First Among Champions ...
Barb Flaxington is deep in thought
as she contemplates her caballeros.
Haim Hochboim and Sean Vessey ponder
where to move the Castillo next.
When teaching El Grande to new players, one often asked
question is "What's a winning score in this game?"
This is difficult to answer because so much depends on when the
scoring action cards come out and how they are used. This year,
however, the preliminary rounds proved to be pretty consistent
with the top score usually between 90 and 110, with a few higher
outliers in games with heavy scoring.
However, then there were the semi-final games, where no winner
scored over 94, and the lowest victory was a 77-point effort
by Rob Flowers, beating out Barbara Flaxington by a mere point.
Many experienced players manned the semi-finals, including
former champions Geoff Pounder, Robb Effinger, Greg Thatcher,
Rob Flowers, and Jay Fox, along with an equal number of former
laurelists. The extremely competitive field, combined with the
somewhat chaotic flow of the game, have conspired to prevent
a repeat champion in the entire history of the event, until this
Three of the past champions were eliminated in the semis,
leaving Rob Flowers and Robb Effinger to contend with with Curt
Collins, Mike Kaltman, and Nick Henning for top honors. Unfortunately,
the GM didn't expect to make it to the Final, and so the following
is reconstructed from notes by one of the assistants, who soon
learned it's hard to keep up with all the action!
Rob bid high (12) on the first turn having mistaken the 2
card for the King Returns action, but then instead worked on
getting lots of people onto the board into good scoring positions
and the Castillo. Robb played his 1 power card on Turn 2 but
the Royal Advisor came up on Turn 3. Nick got a good score on
Turn 3 with a Score the Firsts card, but he was hampered by poor
board position and had placed no men in the Castillo. Rob and
Curt managed to steal each others' home provinces during the
Castillo phase, basically costing each of them a couple of points.
At the end of the first scoring round, Rob had opened up a three-point
lead, but the overall spread was only six points.
In the next few rounds, Rob fell out of first as more scoring
cards came out, many which did not favor his board position.
Nick, having lost his home province, relocated his Grande to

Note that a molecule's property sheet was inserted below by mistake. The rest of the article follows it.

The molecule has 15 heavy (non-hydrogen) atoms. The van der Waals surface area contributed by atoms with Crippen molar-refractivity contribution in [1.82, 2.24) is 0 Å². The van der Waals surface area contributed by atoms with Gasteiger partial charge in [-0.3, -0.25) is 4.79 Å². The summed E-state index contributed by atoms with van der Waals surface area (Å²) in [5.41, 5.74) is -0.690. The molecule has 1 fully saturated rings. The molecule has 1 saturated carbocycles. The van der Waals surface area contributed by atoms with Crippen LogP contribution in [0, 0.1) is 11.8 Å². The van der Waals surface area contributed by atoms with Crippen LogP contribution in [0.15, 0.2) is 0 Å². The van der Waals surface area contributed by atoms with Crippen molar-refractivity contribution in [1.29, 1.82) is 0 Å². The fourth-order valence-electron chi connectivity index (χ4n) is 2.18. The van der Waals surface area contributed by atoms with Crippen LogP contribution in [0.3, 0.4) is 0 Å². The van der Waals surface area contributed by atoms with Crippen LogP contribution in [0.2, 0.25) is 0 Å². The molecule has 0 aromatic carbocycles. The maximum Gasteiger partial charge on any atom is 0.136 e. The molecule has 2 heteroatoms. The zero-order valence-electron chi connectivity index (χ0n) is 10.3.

Galicia and later placed the 8/4/0 scoreboard there to shore
up his points. Rob played the 1-13 combo but was having trouble
getting additional men on the board, although he did manage to
create a scoring opportunity that netted Curt and Rob about five
points over the other players, which was sorely needed by both.
Rob had no men in the Castillo, but his board position allowed
him to regain the lead over Robb, with the overall group within
Round 7 brought out a "score the 5's" which allowed
Robb Effinger to take the lead by four points. Then in Turn 8,
Nick set up a score for Mike which allowed him to score two provinces,
giving lots of points to Mike, Nick, and Robb, and very little
to Rob and Curt. Two more scoring cards in Round 9 helped put
Mike and Robb out in front by several points; however, the tradeoff
was not getting as many men on the board, especially the Castillo.
Curt and Rob tied for most cabs (nine each) in the Castillo,
and Rob finally managed to retake his home province, winning
by a single point over Mike. The entire group was within six
points at the end, a close finish.
Other tournament highlights include this year's high score,
achieved by Matt Peterson in the preliminary rounds at 137. The
narrowest win was a 1st place tie between Nick Kiswanto and James
Pei in the first round. Alex Bove was the only double winner
in the preliminary heats, but with only 23 games in the three
heats, there was enough room for all winners plus a few alternates.
The bad luck award goes to Curt Collins who has made the semis
three years in a row, finally making it to the Final this year
and then losing the tiebreaker for 3rd place. The GM is considering
changing the tiebreaker rules for next year, possibly to solely
relying on remaining power cards in hand.
Many thanks to assistants Greg and Eric whose help allowed
the GM to play. Players shouldn't expect any major changes for
next year, but there will be some off-season work to better clarify
the discrepancies between different printings and translations
of the game rules.